G20's deference for China's economic policies irks Japan

SHANGHAI/TOKYO (Reuters) - China dodged criticism of its economic management at a G20 meeting it hosted on the weekend, even winning plaudits for yuan transparency, much to the frustration of Japanese officials who are calling for more reforms from Beijing.

G20 Finance Ministers and Central Bank Governors (including from L in front row) Britain's Chancellor of the Exchequer Philip Hammond, World Bank President Jim Yong Kim, an unidentified member, Turkey Deputy Prime Minister Mehmet Simsek, China's Finance Minister Lou Jiwei, China's Governor of the People's Bank of China Zhou Xiaochuan, Germany's Federal Minister of Finance Wolfgang Schauble, International Monetary Fund managing director Christine Lagarde and Secretary-General of OECD Angel Gurria during a group photo in Chengdu in Southwestern China's Sichuan province, Sunday, July 24, 2016. REUTERS/Ng Han Guan/Pool

It was a marked contrast to a February G20 gathering of finance heads in Shanghai, when Chinese policymakers were on the defensive about the risk of another devaluation of the yuan.

While the world’s second-largest economy has slowed and the yuan has fallen to 5-1/2 year lows against the dollar over the past five months, G20 finance ministers and central bank chiefs appeared more concerned about the fallout from Britain’s June vote to leave Europe.

“We have been very polite with China,” said a European official at the meeting in the southwestern Chinese city of Chengdu, adding Tokyo failed to keep its concerns about China’s economic performance - a major risk for Japan - on the table.

“China’s growth problems and exchange rate decline have not been much of an issue here. Japan with its concerns has been left a bit alone, no one wanted to join in,” the official said.

Japan has already failed this year to win support from its industrialized peers to curtail a strengthening yen, which has soared to 2-1/2 year highs against the dollar even as the economy faltered and exports fell.

“Japan remains concerned about China’s economy and we will call on the U.S. and Europe not to shift attention away from China,” a Japanese official said, but added that Tokyo had decided to “be quiet” on currency during the meeting.

The yuan has fallen over 5 percent against a basket of currencies tracked by Thomson Reuters since the G20 finance ministers meeting in February.

The yen, meanwhile, has become both stronger and more volatile this year, surging on safe-haven buying even as Japan adopted negative interest rates in its so-far futile effort to escape deflation.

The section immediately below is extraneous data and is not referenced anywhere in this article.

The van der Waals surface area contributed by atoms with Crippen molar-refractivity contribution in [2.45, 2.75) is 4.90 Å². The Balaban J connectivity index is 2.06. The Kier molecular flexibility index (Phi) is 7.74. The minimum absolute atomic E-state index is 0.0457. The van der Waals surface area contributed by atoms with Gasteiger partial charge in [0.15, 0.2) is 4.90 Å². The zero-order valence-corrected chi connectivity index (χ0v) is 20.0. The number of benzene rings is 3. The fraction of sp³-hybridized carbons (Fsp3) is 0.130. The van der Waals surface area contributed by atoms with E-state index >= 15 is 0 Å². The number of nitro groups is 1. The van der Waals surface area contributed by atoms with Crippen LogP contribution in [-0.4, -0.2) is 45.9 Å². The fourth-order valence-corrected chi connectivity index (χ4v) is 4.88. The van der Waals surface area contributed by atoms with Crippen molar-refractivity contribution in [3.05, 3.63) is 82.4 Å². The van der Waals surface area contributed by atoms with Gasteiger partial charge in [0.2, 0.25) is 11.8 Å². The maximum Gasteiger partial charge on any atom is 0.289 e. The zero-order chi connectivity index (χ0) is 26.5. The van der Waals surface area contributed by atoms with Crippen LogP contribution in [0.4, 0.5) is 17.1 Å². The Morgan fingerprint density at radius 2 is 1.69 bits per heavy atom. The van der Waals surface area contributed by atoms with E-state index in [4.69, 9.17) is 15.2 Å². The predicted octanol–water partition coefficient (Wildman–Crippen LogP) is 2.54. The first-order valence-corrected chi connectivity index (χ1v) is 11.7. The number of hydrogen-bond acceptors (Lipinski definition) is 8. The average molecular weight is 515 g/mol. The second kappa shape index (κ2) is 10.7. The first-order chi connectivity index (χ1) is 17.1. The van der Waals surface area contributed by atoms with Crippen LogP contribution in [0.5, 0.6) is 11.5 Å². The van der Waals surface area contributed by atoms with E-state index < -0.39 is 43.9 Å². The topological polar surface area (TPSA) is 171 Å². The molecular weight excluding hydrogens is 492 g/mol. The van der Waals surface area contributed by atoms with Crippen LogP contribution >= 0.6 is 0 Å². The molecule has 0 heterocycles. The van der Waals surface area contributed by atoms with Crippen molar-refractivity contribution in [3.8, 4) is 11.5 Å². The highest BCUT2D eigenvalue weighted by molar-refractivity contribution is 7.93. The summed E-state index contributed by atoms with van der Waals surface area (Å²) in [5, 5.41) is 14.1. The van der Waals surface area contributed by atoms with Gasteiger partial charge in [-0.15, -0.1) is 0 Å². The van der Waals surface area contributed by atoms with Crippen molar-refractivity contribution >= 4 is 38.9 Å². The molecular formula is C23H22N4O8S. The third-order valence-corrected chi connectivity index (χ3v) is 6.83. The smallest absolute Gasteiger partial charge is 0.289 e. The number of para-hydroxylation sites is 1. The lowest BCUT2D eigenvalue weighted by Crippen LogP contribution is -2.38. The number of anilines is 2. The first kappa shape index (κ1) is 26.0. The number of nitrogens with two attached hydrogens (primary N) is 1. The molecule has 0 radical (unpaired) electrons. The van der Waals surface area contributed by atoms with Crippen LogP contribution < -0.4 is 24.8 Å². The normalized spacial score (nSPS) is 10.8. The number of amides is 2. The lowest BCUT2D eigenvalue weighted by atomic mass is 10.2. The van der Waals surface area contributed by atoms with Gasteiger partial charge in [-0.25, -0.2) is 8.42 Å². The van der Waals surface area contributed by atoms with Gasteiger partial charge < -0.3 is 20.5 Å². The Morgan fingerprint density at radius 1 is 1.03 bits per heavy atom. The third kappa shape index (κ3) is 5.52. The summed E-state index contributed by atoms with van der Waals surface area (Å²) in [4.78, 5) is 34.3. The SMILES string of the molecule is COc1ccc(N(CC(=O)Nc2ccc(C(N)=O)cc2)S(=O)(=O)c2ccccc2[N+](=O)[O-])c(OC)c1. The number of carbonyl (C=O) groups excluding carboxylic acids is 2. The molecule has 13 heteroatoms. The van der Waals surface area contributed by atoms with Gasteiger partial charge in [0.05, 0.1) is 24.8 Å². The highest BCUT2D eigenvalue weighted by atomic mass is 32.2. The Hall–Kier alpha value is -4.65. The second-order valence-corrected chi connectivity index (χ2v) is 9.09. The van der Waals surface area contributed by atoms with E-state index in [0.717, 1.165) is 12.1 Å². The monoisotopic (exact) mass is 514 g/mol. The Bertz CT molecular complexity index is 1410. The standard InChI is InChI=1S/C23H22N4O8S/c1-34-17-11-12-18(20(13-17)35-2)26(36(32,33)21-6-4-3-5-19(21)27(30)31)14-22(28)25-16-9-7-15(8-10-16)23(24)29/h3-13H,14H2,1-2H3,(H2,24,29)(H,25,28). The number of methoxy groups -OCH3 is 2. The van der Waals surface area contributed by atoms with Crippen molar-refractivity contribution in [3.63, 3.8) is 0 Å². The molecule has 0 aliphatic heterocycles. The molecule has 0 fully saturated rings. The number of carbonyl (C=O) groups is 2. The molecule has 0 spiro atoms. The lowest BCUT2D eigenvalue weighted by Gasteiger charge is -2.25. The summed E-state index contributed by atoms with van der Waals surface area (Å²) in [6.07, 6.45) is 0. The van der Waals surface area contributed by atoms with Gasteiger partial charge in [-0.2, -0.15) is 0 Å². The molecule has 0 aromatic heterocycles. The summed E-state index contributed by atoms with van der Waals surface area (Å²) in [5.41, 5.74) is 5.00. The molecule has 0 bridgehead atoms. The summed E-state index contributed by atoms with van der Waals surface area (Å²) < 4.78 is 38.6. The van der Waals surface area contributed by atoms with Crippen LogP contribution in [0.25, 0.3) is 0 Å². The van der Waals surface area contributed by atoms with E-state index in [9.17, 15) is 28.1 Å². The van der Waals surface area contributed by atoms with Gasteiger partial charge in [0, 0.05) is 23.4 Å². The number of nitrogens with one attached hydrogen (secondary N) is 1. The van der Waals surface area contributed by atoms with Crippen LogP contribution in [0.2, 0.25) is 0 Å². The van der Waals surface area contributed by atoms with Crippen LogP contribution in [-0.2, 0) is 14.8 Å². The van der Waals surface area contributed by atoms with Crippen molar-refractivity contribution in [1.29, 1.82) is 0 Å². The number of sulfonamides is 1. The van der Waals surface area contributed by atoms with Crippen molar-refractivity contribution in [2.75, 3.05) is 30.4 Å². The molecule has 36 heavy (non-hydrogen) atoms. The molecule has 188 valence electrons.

Data on Monday showed Japan’s quandary, with exports falling 7.4 percent in June from a year earlier, the ninth straight month of decline. The rising yen has weakened Japan’s export engine as China increases its share of global trade.

At the G20 meeting, Japanese Finance Minister Taro Aso said it was closely watching the impact of a declining yuan, and that he had agreed with U.S. Treasury Secretary Jack Lew on the need for structural reform in China and transparency in the forex market.


In contrast to Japan, the United States, a long-time critic of China’s currency policies, appeared satisfied with Beijing’s recent handling of the yuan.

Lew complimented Beijing’s improved transparency and said the yuan had been moving in response to market factors. U.S. officials even noted China had actually been intervening to prevent the yuan from falling too quickly.

The G20 meeting came at a sensitive time for China-U.S. relations after the Permanent Court of Arbitration in the Hague earlier this month ruled Beijing’s claims to vast swathes of the South China Sea invalid.

It also immediately followed the nomination of Donald Trump as the Republican Party candidate in the U.S. presidential election. Trump has said if elected he would have China declared a currency manipulator as one of his first acts in office.

Sources at the G20 said there was little discussion of China’s new regulations on cyber security, seen as regulating foreign software companies out of the domestic market.

There was also little progress in opening protected parts of China’s economy to foreign investment, sources said, although the final communique did express concern about protectionism.

However, the G20 did refer to worries about industrial overcapacity, particularly in the steel sector.

Many of China’s trading partners accuse it of dumping excess steel in overseas markets to avoid massive layoffs in its state-dominated steel sector, in turn eroding steel employment in other countries.

Additional reporting by Gernot Heller, David Lawder, Elias Glenn, Kevin Yao and John Ruwitch; Editing by John Mair and Sam Holmes